BBC Northern Ireland rural affairs correspondent
Radical changes in farming practice are being proposed to help turn the tide of chemical pollution which is choking one of Europe's biggest lakes.
Restrictions on spreading animal manure and fertilisers are being planned in a move which would see Northern Ireland declared as a nitrates vulnerable zone.
Excess chemicals often end up feeding into rivers and lakes
The Republic of Ireland has already introduced stringent measures to tackle the problem.
More than 8,000 tonnes of nitrates pour into Lough Neagh in the centre of Northern Ireland every year, with the agriculture industry to blame for at least 75% of the pollution.
Chemicals from sewage works servicing some rural towns also contribute to the problem.
Every day, the rivers which drain some of Northern Ireland's most fertile farmland carry more pollution downstream.
The main problem is caused by slurry spreading and the use of fertiliser which contains large amounts of nitrogen.
Cattle and pig farms produce more than two billion litres of slurry annually.
A shortage of storage facilities mean that, all too often, the liquid manure is spread on waterlogged land at the wrong time of year.
Many soils cannot absorb the nutrients, and the excess chemicals are washed down through drains and streams which feed into rivers and lakes.
Across large swathes of Northern Ireland, grass and crops are blooming as fertiliser, farmyard manure, poultry litter and slurry are heaped onto the land.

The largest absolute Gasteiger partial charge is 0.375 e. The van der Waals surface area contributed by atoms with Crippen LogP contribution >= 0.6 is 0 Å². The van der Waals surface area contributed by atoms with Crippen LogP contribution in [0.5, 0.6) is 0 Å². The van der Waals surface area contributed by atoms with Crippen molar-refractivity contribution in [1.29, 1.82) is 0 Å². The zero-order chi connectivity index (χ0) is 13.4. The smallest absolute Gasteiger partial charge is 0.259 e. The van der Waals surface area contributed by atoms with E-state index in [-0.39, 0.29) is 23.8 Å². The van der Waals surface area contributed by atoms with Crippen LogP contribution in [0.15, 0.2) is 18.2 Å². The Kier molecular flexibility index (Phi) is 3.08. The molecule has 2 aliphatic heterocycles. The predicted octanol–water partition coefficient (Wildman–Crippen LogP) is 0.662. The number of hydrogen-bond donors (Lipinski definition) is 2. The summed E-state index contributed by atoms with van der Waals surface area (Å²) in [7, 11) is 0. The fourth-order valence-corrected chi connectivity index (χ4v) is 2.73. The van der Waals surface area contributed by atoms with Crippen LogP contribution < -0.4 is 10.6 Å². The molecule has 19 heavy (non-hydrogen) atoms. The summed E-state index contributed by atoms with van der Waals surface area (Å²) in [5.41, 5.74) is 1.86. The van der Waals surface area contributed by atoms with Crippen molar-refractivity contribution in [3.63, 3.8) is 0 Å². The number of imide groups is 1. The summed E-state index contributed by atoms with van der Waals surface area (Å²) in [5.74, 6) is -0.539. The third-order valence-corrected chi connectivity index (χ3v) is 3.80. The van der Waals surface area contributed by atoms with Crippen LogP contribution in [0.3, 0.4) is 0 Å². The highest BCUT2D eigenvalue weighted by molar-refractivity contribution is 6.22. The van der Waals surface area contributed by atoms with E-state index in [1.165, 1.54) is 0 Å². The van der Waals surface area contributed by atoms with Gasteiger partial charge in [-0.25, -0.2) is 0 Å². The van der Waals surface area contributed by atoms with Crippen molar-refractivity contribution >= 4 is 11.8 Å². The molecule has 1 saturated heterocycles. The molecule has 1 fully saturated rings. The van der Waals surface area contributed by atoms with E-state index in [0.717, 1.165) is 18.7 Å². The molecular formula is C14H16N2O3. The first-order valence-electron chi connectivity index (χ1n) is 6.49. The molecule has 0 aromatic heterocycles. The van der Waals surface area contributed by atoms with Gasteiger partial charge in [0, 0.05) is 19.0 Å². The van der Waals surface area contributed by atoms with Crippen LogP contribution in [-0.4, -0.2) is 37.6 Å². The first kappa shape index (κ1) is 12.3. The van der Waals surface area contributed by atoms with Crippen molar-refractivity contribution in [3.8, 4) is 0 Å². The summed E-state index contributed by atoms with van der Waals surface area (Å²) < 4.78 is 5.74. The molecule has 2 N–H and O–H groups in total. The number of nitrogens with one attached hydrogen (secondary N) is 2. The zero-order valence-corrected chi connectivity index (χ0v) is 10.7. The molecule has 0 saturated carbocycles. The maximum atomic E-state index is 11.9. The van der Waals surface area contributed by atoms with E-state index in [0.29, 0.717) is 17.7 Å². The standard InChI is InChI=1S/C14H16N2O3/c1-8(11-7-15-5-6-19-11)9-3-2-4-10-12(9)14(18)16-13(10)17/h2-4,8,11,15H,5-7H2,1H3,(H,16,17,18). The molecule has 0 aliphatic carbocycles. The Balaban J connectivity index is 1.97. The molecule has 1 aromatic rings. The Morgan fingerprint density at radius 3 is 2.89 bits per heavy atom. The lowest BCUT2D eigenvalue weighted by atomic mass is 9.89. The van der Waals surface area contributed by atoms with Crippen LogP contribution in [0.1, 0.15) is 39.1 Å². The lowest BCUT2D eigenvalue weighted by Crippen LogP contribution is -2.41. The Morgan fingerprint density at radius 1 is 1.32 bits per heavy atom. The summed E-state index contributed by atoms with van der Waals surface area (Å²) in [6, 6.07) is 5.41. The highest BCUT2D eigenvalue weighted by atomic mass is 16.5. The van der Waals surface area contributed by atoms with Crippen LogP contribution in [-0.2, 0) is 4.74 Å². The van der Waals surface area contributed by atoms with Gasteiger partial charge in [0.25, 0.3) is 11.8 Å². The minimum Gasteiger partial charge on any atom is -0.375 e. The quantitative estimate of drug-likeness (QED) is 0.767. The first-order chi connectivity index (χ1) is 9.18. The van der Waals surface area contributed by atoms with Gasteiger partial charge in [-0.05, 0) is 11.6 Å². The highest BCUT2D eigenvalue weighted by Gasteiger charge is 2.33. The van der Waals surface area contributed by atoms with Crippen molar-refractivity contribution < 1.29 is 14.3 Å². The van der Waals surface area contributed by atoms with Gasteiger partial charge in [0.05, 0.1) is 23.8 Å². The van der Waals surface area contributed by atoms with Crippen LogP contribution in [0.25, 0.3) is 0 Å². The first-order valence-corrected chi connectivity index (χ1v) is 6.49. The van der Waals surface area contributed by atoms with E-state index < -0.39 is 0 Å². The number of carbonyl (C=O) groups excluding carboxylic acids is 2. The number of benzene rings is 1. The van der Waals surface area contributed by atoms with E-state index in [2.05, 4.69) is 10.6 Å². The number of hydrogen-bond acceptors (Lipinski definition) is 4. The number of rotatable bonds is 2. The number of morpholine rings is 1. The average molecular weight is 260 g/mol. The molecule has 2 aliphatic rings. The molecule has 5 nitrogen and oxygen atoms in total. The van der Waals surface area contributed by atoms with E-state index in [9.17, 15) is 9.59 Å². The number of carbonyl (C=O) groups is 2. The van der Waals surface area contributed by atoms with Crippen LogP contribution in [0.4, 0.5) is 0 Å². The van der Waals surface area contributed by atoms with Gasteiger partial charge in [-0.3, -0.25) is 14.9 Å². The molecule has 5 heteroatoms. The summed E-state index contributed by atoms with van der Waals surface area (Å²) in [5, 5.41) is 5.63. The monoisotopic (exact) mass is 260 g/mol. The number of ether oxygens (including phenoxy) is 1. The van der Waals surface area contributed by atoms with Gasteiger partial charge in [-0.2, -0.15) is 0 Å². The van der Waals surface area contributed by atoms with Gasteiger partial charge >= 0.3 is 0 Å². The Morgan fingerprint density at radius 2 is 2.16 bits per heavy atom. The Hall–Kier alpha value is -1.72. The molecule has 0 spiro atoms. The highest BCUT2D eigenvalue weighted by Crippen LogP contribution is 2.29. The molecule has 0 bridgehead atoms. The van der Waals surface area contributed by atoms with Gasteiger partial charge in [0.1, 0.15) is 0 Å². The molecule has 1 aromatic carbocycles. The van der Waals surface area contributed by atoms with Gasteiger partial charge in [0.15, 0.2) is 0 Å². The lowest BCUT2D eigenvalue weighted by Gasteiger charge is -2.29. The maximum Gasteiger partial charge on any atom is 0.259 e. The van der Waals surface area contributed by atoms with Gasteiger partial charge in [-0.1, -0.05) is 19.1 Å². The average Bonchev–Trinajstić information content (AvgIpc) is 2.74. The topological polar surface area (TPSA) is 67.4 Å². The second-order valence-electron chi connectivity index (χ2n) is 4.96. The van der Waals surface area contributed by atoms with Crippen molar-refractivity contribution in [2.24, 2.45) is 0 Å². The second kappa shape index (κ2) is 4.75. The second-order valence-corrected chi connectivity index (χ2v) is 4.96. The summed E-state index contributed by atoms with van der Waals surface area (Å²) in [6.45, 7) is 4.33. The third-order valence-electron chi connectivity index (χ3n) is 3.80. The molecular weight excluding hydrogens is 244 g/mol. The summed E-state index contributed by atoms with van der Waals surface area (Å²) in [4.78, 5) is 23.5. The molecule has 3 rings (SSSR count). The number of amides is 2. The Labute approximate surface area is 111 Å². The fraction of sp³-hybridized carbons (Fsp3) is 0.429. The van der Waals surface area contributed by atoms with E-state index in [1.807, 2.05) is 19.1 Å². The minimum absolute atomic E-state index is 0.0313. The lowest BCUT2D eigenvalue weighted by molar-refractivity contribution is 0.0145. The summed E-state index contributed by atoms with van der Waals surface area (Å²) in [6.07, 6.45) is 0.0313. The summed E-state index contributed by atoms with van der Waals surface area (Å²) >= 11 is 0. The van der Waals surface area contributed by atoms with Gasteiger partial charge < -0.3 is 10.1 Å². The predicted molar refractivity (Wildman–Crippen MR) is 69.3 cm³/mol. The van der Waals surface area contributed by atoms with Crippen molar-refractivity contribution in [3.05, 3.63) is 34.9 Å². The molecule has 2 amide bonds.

The chemicals encourage weeds which starve the lough of oxygen
Lough Neagh though has gradually become like a chemical soup, with an ugly algal scum disfiguring its 125 kilometre shoreline.
But the damage is more than cosmetic.
Beneath its surface, fish are left gasping for oxygen. The nitrates and phosphates draining into the lake stimulate the growth of weeds, which in turn starve the water of oxygen.
The image abroad may be of sparkling lakes and rivers, but the Stormont Environment Minister, Angela Smith, says Northern Ireland has a serious water quality problem.
A survey of lowland lakes has revealed that 70% are polluted with chemicals, and the government accepts the situation is getting worse.
But turning the tide of pollution will have major implications for Northern Ireland farmers.
Agriculture Minister Ian Pearson says while farming plays a vital role in preserving and enhancing the environment, it is also a major source of environmental pollution.
"Because of the widespread nature of the problem, we are proposing to introduce mandatory measures to regulate farming activities throughout Northern Ireland," he said.
Restricting slurry spreading to dry weather during the growing season would mean that many farmers would have to invest in additional slurry storage.
Mr Pearson is hoping to gain EU approval to make grant aid available towards the cost of investments in new or improved farm waste storage and handling facilities, at a rate of 40% on the first £85,000 of eligible expenditure for each agricultural business.
The Ulster Farmers' Union says that would still leave farmers needing to find a lot of additional money to invest in new slurry stores and equipment.
The union is worried that some farms will be forced to make cuts in livestock numbers.
The UFU's deputy president, Campbell Tweed, says a closed period when slurry spreading is prohibited and maximum limits on the amount of organic nitrogen which can be spread per hectare, are key issues which will re-shape many farm businesses.
"The Ulster Farmers' Union will be working towards environmental regulations which protect the environment in a way which minimises the adverse effects on farming businesses and their incomes," he said.
The new anti-pollution measures are expected to come into force next year, but water quality experts say it may take a decade or more to reduce pollution levels, which have more than doubled in the past 30 years.